Cameron orders Tory MP to pay capital gains tax

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Indy Politics

A Tory frontbench MP who avoided paying capital gains tax on the sale of her taxpayer-funded second home will have to repay money, party leader David Cameron said today.

Shadow justice minister Eleanor Laing insisted she was obliged by law to name the property as her principle residence for tax purposes.

But Mr Cameron said the practice was unacceptable and that anyone guilty of it should be expected to be punished by the internal party scrutiny panel he has set up to examine claims.

"I don't think it is right to get money from the taxpayer for what you nominate as a second home and then to sell it and not pay capital gains tax," he told BBC1's Politics Show.

"I put a stop to that immediately, even before the House of Commons, with my MPs. That applies for the future. For the past we go through the scrutiny panel and if people have got it wrong then money will have to be paid back.

"John Butterfill is another case and we are addressing that one too," he said.

Asked if Ms Laing would follow Andrew MacKay in being forced out over expense claims, he said: "Where appropriate, others will be removed from the front bench if they do not behave appropriately.

"I want to very tough but I also want to be consistent and fair."

The Daily Telegraph said Epping Forest MP Ms Laing avoided a £180,000 bill on profit from selling the property - two adjacent flats in Westminster on which she was said to have claimed more than £80,000 in allowances. .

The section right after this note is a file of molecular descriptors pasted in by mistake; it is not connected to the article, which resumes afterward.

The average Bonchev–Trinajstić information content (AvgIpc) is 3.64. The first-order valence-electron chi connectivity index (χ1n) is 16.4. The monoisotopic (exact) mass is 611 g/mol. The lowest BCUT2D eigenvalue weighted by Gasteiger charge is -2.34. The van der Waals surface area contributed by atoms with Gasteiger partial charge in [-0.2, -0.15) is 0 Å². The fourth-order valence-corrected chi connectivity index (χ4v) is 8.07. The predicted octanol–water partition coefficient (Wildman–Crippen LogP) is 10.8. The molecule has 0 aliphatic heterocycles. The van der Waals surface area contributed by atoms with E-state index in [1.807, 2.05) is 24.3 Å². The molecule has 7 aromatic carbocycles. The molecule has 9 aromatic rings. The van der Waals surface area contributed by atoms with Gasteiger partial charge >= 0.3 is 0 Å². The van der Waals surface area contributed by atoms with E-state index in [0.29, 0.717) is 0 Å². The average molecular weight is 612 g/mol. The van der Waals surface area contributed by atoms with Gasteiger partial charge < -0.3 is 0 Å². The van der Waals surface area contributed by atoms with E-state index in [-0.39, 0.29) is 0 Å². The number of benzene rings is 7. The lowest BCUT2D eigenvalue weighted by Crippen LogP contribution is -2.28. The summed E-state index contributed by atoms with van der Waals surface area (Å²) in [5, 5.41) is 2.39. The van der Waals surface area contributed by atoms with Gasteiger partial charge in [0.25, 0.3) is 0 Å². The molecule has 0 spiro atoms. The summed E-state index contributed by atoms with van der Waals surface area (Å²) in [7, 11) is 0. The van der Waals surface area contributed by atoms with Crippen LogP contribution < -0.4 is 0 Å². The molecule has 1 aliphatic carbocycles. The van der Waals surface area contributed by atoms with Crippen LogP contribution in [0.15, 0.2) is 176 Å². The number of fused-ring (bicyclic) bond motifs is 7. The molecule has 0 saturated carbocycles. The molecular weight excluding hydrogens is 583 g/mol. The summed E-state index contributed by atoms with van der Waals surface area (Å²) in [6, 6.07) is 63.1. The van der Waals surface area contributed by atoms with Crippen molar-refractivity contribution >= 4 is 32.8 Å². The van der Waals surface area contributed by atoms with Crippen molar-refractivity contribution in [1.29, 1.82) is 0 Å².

She sold the flats last year for £1.8 million, making at least a £1 million profit, the newspaper said.

In a statement responding to its report, Ms Laing said she had consulted solicitors at the time of the sale and guidance to MPs on the issue "which clearly states that the designation of Primary Residence for ACA purposes is not the same as the designation of Primary Residence for HMRC purposes.

"I realised, on investigating the rules, that it would be wrong in terms of HMRC under the Taxation of Chargeable Gains Act 1992 to pay Capital Gains Tax on my London flat because, although I had always regarded the flat as my second home, my main home being in my constituency, the definition of Principal Private Residence for Capital Gains Tax purposes is not a matter of choice but a matter of fact," she said.

"As a matter of fact, under HMRC rules, the London flat was my Principal Private Residence. I will, of course, be liable to Capital Gains Tax when eventually I sell my house in Theydon Bois as, under the HMRC rules, it is defined as my second home."